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The Modern Age of Fraud and Abuse Compliance

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The Modern Age of Fraud and Abuse Compliance

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The Modern Age of Fraud and Abuse Compliance

  1. 1. The Modern Age of Fraud and Abuse Compliance PSOW 30th Annual Workshop September 21, 2017 Tundra Lodge Hotel & Convention Center Green Bay, WI 1 Wendy Arends, Esq. Godfrey & Kahn, S.C.
  2. 2. Overview • Legal Framework −Government Enforcement −Relevant Laws −CMS Study • Recent Cases • Strategies to Avoid Violations 2
  3. 3. Government Enforcement Federal HHS – U.S. Department of Health & Human Services OIG – Office of Inspector General (within HHS) CMS – Center for Medicare and Medicaid Services U.S. DOJ – U.S. Department of Justice State WI AG – Wisconsin Attorney General’s Office WI DHS – Wisconsin Department of Health Services WI OIG – Office of Inspector General (within WI DHS) 3
  4. 4. Other Governmental Entities • ZPICs – Zone Program Integrity Contractors − Developed by CMS in 1999 − Ability to initiate a fraud investigation − ZONE 3 – Safeguard Administrators • Operational April 24, 2012 • IL, IN, KY, MI, MN, OH and WI • RACs – Recovery Audit Contractors − Identify and correct Medicare improper payments − Can implement actions that will prevent future improper payments in all 50 states 4
  5. 5. Laws to Know 5 • Anti-Kickback Statute (AKS) • False Claims Act (FCA)
  6. 6. Anti-Kickback Statute • The AKS (42 U.S.C. § 1320a-7b) provides that it is: − Unlawful to knowingly and willfully, solicit or receive any remuneration (directly or indirectly, overtly or covertly, in cash or in kind) − In return for referring any item or service reimbursable by federal health care programs, or purchasing, leasing, ordering or arranging for (or recommending any of the same) any good, facility or service reimbursable by federal health care programs (e.g., Medicare or Medicaid) 6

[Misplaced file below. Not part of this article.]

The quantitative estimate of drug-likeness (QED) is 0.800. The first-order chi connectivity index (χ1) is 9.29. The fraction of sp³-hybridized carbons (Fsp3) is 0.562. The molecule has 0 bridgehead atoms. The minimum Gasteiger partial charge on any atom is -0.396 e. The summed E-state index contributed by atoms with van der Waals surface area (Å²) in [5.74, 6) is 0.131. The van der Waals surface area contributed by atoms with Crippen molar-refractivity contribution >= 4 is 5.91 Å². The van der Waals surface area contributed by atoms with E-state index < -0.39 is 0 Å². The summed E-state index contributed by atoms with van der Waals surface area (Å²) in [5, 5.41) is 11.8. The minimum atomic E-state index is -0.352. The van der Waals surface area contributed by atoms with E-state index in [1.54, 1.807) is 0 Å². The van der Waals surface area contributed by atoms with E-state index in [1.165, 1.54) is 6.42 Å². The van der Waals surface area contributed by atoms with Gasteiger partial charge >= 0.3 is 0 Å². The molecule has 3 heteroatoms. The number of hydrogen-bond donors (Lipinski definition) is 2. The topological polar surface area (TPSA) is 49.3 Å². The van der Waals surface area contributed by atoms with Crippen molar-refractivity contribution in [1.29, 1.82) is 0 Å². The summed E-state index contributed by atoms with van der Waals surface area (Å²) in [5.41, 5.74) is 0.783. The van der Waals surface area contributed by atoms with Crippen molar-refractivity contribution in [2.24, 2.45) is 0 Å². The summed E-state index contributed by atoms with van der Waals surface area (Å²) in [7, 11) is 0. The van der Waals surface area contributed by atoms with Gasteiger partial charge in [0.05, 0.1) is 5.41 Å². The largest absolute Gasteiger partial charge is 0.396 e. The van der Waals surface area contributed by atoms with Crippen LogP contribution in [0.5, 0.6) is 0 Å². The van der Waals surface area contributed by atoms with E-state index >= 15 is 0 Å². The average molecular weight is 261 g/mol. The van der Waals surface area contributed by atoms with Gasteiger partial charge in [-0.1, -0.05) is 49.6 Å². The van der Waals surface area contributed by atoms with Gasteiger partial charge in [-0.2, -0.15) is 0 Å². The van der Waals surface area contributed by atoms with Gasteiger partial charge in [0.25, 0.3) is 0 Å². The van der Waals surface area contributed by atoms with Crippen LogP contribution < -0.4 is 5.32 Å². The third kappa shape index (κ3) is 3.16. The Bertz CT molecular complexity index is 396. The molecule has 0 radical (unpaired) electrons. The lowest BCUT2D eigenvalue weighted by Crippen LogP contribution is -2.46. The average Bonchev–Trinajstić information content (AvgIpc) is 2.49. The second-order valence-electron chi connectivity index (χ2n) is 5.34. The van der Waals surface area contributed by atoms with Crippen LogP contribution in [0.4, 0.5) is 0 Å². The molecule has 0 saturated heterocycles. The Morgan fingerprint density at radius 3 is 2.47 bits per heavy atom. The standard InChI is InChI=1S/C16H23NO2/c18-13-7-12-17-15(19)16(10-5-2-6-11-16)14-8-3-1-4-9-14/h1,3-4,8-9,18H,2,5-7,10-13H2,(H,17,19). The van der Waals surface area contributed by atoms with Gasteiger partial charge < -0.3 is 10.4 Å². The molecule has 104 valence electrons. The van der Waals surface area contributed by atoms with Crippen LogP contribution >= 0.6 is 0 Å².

7. 7. Anti-Kickback Statute • 3 required elements for a violation: −Intentional act −Direct and indirect payment of remuneration −To induce the referral of patients or business 7
  8. 8. Anti-Kickback Statute Statutory Exceptions and Safe Harbors: • Discounts; • Employees; • Group purchasing organizations; • Sale of a practice; • Referral services; • Warranties; • Investment interests; • Space rental; • Equipment rental; • Personal services and management contracts; and • Waiver of deductibles and coinsurance. 8
  9. 9. What is Remuneration? • An extremely broad definition, whether in case or in kind, and whether made directly or indirectly, including: − Kickbacks; − Bribes; − Rebates; − Gifts; − Above or below market rent or lease payments; − Discounts; − Furnishing of supplies, services or equipment either free, above or below market; − Above or below market credit arrangements; and − Waiver of payment due. 9
  10. 10. False Claims Act • FCA (31 U.S.C. §§ 3729-3733) • Prohibits a person from “knowingly” submitting claims or making a false record or statement in order to secure payment of a false or fraudulent claim by the federal government: − Has actual knowledge of the information, − Acts in deliberate ignorance of the truth or falsity of the information, and − Acts in reckless disregard of the truth or falsity of the information. 10
  11. 11. False Claims Act • Key elements: −False Claims −Intent −Materiality −Causation 11
  12. 12. False Claims Act • Potential FCA violations include: −Upcoding/billing for services not rendered −False certification of compliance with regulations −Quality of care/unneeded services −Improper retention of overpayments −“Causing” submission of false claims • Does not cover false tax returns 12